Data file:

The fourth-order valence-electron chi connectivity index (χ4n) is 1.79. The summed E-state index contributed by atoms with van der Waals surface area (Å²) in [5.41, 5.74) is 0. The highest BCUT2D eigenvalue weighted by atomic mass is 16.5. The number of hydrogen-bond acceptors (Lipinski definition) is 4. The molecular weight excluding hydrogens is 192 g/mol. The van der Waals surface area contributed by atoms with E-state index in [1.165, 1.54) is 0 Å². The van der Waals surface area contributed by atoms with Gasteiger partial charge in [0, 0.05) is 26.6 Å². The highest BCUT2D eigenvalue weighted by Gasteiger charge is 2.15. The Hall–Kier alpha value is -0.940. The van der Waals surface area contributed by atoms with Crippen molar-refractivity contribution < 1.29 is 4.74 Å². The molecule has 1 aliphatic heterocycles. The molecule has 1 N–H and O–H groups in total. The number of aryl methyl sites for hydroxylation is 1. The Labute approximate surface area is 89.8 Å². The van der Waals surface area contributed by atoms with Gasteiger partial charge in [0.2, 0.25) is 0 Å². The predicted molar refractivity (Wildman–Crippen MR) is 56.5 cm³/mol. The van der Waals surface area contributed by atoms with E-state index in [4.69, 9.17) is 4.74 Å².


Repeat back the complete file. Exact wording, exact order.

The fourth-order valence-electron chi connectivity index (χ4n) is 1.79. The summed E-state index contributed by atoms with van der Waals surface area (Å²) in [5.41, 5.74) is 0. The highest BCUT2D eigenvalue weighted by atomic mass is 16.5. The number of hydrogen-bond acceptors (Lipinski definition) is 4. The molecular weight excluding hydrogens is 192 g/mol. The van der Waals surface area contributed by atoms with E-state index in [1.165, 1.54) is 0 Å². The van der Waals surface area contributed by atoms with Gasteiger partial charge in [0, 0.05) is 26.6 Å². The highest BCUT2D eigenvalue weighted by Gasteiger charge is 2.15. The Hall–Kier alpha value is -0.940. The van der Waals surface area contributed by atoms with Crippen molar-refractivity contribution < 1.29 is 4.74 Å². The molecule has 1 aliphatic heterocycles. The molecule has 1 N–H and O–H groups in total. The number of aryl methyl sites for hydroxylation is 1. The Labute approximate surface area is 89.8 Å². The van der Waals surface area contributed by atoms with Gasteiger partial charge in [0.2, 0.25) is 0 Å². The predicted molar refractivity (Wildman–Crippen MR) is 56.5 cm³/mol. The van der Waals surface area contributed by atoms with E-state index in [4.69, 9.17) is 4.74 Å².